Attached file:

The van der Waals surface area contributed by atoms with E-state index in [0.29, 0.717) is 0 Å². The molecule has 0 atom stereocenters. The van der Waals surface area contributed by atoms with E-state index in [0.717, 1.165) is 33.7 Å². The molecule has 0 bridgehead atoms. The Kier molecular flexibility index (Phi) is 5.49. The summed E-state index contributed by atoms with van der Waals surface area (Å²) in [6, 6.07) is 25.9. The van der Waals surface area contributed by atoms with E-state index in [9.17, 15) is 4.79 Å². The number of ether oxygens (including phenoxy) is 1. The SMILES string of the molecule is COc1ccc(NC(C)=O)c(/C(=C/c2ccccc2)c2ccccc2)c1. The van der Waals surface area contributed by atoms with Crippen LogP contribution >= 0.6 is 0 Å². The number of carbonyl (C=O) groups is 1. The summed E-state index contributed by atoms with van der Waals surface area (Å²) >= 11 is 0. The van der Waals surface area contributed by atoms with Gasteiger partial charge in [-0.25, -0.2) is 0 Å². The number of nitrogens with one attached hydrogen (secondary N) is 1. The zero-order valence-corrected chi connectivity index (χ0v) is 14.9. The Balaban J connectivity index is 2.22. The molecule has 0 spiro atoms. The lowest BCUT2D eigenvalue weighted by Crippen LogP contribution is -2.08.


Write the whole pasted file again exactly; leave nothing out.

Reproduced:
The van der Waals surface area contributed by atoms with E-state index in [0.29, 0.717) is 0 Å². The molecule has 0 atom stereocenters. The van der Waals surface area contributed by atoms with E-state index in [0.717, 1.165) is 33.7 Å². The molecule has 0 bridgehead atoms. The Kier molecular flexibility index (Phi) is 5.49. The summed E-state index contributed by atoms with van der Waals surface area (Å²) in [6, 6.07) is 25.9. The van der Waals surface area contributed by atoms with E-state index in [9.17, 15) is 4.79 Å². The number of ether oxygens (including phenoxy) is 1. The SMILES string of the molecule is COc1ccc(NC(C)=O)c(/C(=C/c2ccccc2)c2ccccc2)c1. The van der Waals surface area contributed by atoms with Crippen LogP contribution >= 0.6 is 0 Å². The number of carbonyl (C=O) groups is 1. The summed E-state index contributed by atoms with van der Waals surface area (Å²) >= 11 is 0. The van der Waals surface area contributed by atoms with Gasteiger partial charge in [-0.25, -0.2) is 0 Å². The number of nitrogens with one attached hydrogen (secondary N) is 1. The zero-order valence-corrected chi connectivity index (χ0v) is 14.9. The Balaban J connectivity index is 2.22. The molecule has 0 spiro atoms. The lowest BCUT2D eigenvalue weighted by Crippen LogP contribution is -2.08.